Building a CNC machine


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SketchUp 3D drawing of the CNC machine model provided by instructable.com

Most computer aided manufacturing systems have a common structure: a multiple axis control system. This allow for accessing a specific point in space to either remove material (laser cutter, milling machine, CNC router) or add material (3D printing). The number of axes depends on the type of machine and the flexibility needed. It can vary from two axes for a laser or plasma cutters up to five axes for the most complex milling machines. The most common tools can be controlled in three directions for the tool to reach any point in the 3D space.

After a first taste of computer aided manufacturing using a 3D printer, I realized that the mechanical part of such a system remains relatively simple. For each direction, one motor provides the motion of the tool. The most common system involves a stepper motor combined with a mechanism that converts the rotation of the motor into a translation. This can be achieved by belts or lead screws. Added to that, one or several rails are used to limit the friction forces during the motion of the tool.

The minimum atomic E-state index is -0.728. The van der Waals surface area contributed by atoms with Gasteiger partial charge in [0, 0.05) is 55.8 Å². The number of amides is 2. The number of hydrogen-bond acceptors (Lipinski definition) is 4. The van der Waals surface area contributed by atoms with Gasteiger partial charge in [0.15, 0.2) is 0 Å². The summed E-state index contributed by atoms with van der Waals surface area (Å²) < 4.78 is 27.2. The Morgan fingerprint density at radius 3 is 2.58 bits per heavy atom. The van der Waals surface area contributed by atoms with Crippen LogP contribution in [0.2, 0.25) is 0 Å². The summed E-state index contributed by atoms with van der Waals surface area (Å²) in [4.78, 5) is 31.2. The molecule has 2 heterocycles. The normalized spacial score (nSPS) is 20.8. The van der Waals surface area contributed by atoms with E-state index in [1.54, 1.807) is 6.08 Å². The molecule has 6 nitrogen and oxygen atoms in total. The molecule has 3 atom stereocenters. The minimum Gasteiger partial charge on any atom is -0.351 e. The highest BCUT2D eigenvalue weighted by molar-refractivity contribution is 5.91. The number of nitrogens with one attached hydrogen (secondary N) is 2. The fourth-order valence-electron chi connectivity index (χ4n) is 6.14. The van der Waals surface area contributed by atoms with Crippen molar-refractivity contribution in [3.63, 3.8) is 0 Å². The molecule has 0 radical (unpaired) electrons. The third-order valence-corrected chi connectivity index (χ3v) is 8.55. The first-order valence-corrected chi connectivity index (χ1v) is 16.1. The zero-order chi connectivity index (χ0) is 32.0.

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A 3D printed arm for Aristide


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Model of The RIT Arm v2

Few month ago, I was told the story of Aristide. Due to a congenital disease, Aristide is born without arms nor legs. He is now 9 years old. He lives in Senegal where it is difficult to get help with such a complicated pathology. It is already hard to have access to simple leg prosthesis so thinking about a patient specific bionic arm was completely out of the question. Fortunately, the rising of 3D printing methods allow for the realization of relatively simple custom prosthesis. Several examples can be found ranging from the simple shape to futuristic bionic arms a la Star Wars.

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